Extra Labor Day patrols lead to 10% increase in DWI arrests vs 2021

(ABC 6 News) – The Minnesota Department of Public Safety Office of Traffic Safety released data of the states Labor Day DWI campaign that ran from August 19 to September 5.

During the campaign, officers, deputies and troopers arrested 1,265 drivers for driving impaired compared with 1,145 during the same period in 2021.

Across Minnesota there were 292 law enforcement agencies that participated in the DWI campaign which included extra patrols, awareness and education.

Outside of the Twin Cities metro, agencies with the most DWI arrests included:

  • Hubbard County Sheriff’s Office: 35
  • Minnesota State Patrol — District 2100 (Rochester): 27
  • Red Lake Tribal Police: 24
  • St. Cloud Police Department: 23
  • Wright County Sheriff’s Office: 22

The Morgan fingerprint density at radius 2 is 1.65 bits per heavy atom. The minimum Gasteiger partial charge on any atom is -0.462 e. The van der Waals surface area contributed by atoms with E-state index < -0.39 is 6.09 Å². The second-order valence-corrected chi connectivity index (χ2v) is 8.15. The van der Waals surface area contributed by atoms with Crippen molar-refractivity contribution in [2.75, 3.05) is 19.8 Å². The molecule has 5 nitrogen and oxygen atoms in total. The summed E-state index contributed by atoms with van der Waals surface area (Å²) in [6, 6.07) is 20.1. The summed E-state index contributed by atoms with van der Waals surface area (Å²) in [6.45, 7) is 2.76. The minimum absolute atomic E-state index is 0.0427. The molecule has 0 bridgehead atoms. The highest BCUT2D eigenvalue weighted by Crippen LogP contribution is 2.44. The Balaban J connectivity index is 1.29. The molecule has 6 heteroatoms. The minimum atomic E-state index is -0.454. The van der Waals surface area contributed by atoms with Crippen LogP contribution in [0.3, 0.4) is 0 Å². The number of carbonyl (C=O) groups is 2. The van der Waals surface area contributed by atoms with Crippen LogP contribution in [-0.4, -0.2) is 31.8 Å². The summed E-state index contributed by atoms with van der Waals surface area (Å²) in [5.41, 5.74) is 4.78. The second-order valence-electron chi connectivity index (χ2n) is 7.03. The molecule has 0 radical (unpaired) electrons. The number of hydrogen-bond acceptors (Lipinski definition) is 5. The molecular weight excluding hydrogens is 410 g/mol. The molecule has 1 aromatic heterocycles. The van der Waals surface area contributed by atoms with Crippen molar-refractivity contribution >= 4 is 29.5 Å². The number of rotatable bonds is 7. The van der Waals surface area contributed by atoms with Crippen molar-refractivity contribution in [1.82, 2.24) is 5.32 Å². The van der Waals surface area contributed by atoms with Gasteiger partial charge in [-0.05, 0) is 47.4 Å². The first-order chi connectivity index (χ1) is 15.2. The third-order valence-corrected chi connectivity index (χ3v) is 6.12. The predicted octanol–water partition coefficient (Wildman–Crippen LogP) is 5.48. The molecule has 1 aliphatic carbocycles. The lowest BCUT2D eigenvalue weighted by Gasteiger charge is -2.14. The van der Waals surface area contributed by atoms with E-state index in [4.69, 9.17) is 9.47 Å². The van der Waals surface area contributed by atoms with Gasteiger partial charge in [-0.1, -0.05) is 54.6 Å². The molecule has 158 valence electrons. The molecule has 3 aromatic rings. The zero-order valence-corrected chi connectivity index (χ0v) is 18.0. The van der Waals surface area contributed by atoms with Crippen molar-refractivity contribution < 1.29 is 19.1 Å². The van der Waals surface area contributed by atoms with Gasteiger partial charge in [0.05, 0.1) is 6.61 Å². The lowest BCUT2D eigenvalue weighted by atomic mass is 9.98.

DWI History and Statistics

  • Law enforcement across the state have arrested 18,251 drivers for DWI so far in 2022 compared with 17,176 this time last year (as of Sept. 12).
  • More than one of every five deaths (23%) on Minnesota roads is drunk driving-related.
  • Alcohol-related crashes cause an average of 344 life-changing injuries each year (2017-2021).

Move Over Law

On Aug. 31, law enforcement also conducted enforcement for the state’s Move Over Law.

  • There were 174 move over citations issued on Aug. 31 compared with 130 last year.
  • This year marked the 22nd anniversary of Corporal Ted Foss’ death that led to the Move Over Law.

DWI Consequences 

  • Loss of license for up to a year, thousands of dollars in financial costs and possible jail time.
  • Repeat DWI offenders, as well as first-time offenders arrested at 0.16 and above blood alcohol-concentration, must use ignition interlock in order to regain legal driving privileges or face at least one year without a driver’s license.
  • Offenders with three or more offenses are required to use interlock for three to six years, or they will never regain driving privileges. 

To view other statistics about the DWI campaign, CLICK HERE.